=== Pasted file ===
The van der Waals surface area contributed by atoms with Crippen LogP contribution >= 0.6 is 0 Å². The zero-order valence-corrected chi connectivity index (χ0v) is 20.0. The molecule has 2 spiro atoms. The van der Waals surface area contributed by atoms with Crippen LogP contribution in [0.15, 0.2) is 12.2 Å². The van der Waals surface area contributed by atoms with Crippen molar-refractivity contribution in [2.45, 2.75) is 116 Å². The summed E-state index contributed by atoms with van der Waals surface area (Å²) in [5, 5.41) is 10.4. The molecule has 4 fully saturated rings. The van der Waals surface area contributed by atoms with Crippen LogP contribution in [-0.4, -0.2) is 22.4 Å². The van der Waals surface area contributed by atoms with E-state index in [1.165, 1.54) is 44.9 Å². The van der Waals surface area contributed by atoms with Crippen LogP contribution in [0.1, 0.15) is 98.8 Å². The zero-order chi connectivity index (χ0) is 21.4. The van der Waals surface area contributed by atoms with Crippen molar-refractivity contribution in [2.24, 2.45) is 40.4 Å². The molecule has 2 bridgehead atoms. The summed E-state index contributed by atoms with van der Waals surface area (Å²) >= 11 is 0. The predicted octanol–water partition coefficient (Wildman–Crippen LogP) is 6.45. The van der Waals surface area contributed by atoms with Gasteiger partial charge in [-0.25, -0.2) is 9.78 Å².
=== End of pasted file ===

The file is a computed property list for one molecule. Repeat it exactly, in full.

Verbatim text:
The van der Waals surface area contributed by atoms with Crippen LogP contribution >= 0.6 is 0 Å². The zero-order valence-corrected chi connectivity index (χ0v) is 20.0. The molecule has 2 spiro atoms. The van der Waals surface area contributed by atoms with Crippen LogP contribution in [0.15, 0.2) is 12.2 Å². The van der Waals surface area contributed by atoms with Crippen molar-refractivity contribution in [2.45, 2.75) is 116 Å². The summed E-state index contributed by atoms with van der Waals surface area (Å²) in [5, 5.41) is 10.4. The molecule has 4 fully saturated rings. The van der Waals surface area contributed by atoms with Crippen LogP contribution in [-0.4, -0.2) is 22.4 Å². The van der Waals surface area contributed by atoms with E-state index in [1.165, 1.54) is 44.9 Å². The van der Waals surface area contributed by atoms with Crippen LogP contribution in [0.1, 0.15) is 98.8 Å². The zero-order chi connectivity index (χ0) is 21.4. The van der Waals surface area contributed by atoms with Crippen molar-refractivity contribution in [2.24, 2.45) is 40.4 Å². The molecule has 2 bridgehead atoms. The summed E-state index contributed by atoms with van der Waals surface area (Å²) >= 11 is 0. The predicted octanol–water partition coefficient (Wildman–Crippen LogP) is 6.45. The van der Waals surface area contributed by atoms with Gasteiger partial charge in [-0.25, -0.2) is 9.78 Å².